NPR's TV critic Eric Deggans talks representation and really bad music
NPR's TV critic spoke with IPR about critical race theory, a new documentary by Questlove and the current prospects for aspiring arts and culture critics.
NPR's TV critic visited Interlochen Center for the Arts this week to give a keynote address on Martin Luther King, Jr. Day.
He also spoke with Interlochen Arts Academy students about a number of issues pertaining to race and media.
IPR caught up with Deggans during his visit to chat about his career and about some of his favorite (and least favorite) TV soundtracks from the last year.
Deggans began his career as a pop music critic, but he started to feel like he was aging out of the scene after a few years.
He began exploring other opportunities for himself as an arts critic and realized that television was the place to be.
"You can write about social justice issues, politics, race, gender - anything under the sun is happening on television," he said.
Deggans made the change to television criticism in the late 1990s, and he was at the forefront of the cultural shifts to cable television and then to premium cable television and now to streaming television services.
"The beat has only gotten bigger and bigger," he noted.
Unfortunately, the types of journalists and journalism outlets that cover television and other cultural topics have only diminished in recent years.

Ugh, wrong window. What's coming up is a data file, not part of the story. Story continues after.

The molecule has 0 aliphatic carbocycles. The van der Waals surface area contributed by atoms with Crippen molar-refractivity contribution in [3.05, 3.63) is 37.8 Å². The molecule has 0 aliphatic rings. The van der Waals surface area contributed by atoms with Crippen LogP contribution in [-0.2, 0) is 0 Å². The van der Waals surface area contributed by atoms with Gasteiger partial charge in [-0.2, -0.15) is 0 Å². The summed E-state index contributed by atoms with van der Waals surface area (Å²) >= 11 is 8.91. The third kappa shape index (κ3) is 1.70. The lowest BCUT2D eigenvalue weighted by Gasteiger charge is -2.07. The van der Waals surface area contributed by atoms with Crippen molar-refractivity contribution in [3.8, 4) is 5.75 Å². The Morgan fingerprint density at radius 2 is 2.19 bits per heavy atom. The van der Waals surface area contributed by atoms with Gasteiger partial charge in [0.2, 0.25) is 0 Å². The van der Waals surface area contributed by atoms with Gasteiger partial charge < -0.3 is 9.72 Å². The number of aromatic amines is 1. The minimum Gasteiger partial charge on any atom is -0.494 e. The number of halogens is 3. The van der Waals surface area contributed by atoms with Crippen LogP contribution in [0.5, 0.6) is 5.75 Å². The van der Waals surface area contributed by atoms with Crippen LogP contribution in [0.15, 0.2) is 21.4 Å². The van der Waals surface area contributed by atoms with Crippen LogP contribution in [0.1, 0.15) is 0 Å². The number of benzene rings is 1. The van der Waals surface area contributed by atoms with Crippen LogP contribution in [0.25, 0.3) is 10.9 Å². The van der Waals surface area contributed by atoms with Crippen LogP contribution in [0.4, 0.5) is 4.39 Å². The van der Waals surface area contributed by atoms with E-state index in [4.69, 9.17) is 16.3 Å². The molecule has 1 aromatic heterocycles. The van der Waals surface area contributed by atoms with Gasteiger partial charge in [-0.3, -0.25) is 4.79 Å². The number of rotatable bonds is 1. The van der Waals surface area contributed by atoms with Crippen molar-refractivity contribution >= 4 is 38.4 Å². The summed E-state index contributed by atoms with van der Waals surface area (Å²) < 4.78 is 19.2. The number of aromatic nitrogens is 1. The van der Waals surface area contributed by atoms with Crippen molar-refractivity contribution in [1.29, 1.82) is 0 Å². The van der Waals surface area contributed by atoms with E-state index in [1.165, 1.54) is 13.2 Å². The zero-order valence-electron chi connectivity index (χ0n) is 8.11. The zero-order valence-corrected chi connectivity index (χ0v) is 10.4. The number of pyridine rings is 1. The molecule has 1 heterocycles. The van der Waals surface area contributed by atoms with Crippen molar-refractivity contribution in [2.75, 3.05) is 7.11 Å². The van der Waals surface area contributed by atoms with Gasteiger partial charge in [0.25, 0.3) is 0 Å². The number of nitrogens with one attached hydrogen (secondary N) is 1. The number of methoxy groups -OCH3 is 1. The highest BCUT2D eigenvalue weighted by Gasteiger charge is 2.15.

"A lot of mid-level newspapers don't have the money to have critics any more," Deggans explained.
As a result, anyone who wants to be a critic likely needs to do so online and for very little, if any, pay. The chances of moving to a major outlet like the New York Times or NPR are slim.
"I feel bad that the ladder to success I climbed - those jobs don't really exist any more, and it's harder for people to get a foothold in the industry," Deggans said.
We asked him about some of his favorite (and less favorite) TV soundtracks from the last year or so.
He's a big fan of "Summer of Soul," a documentary film about the 1969 Harlem Cultural Festival. Directed by Questlove, "Summer of Soul" uses this six-week event as a window into Black music and culture.
The film's soundtrack is a who's who of Black music stars from the late 1960s, including Stevie Wonder, Nina Simone, Mavis Staples, Gladys Knight & the Pips, Mahalia Jackson and B.B. King.
Another one of Deggans's picks is "Euphoria," a gritty show that portrays teens' battles with substance use disorder. Deggans praises the show's use of music to help get the viewer inside a character's head.
As for shows that have less-than-great soundtracks, Deggans points to "Peacemaker" as an example.
He'd had high hopes because director James Gunn had previously used music to great effect in the "Guardians of the Galaxy" film series. But, Deggans said, that's not the case for "Peacemaker."
"The character Peacemaker loves terrible heavy metal music," Deggans explained. "So the first season is littered with a lot of questionable heavy metal."
Luckily for Deggans, he doesn't have to spend a lot of time watching bad television. At the same time, his job is to find what's truly excellent.
"There's a lot of good television out there, but not a lot of great television," he said. "The real dividing line is between what's good and what's great."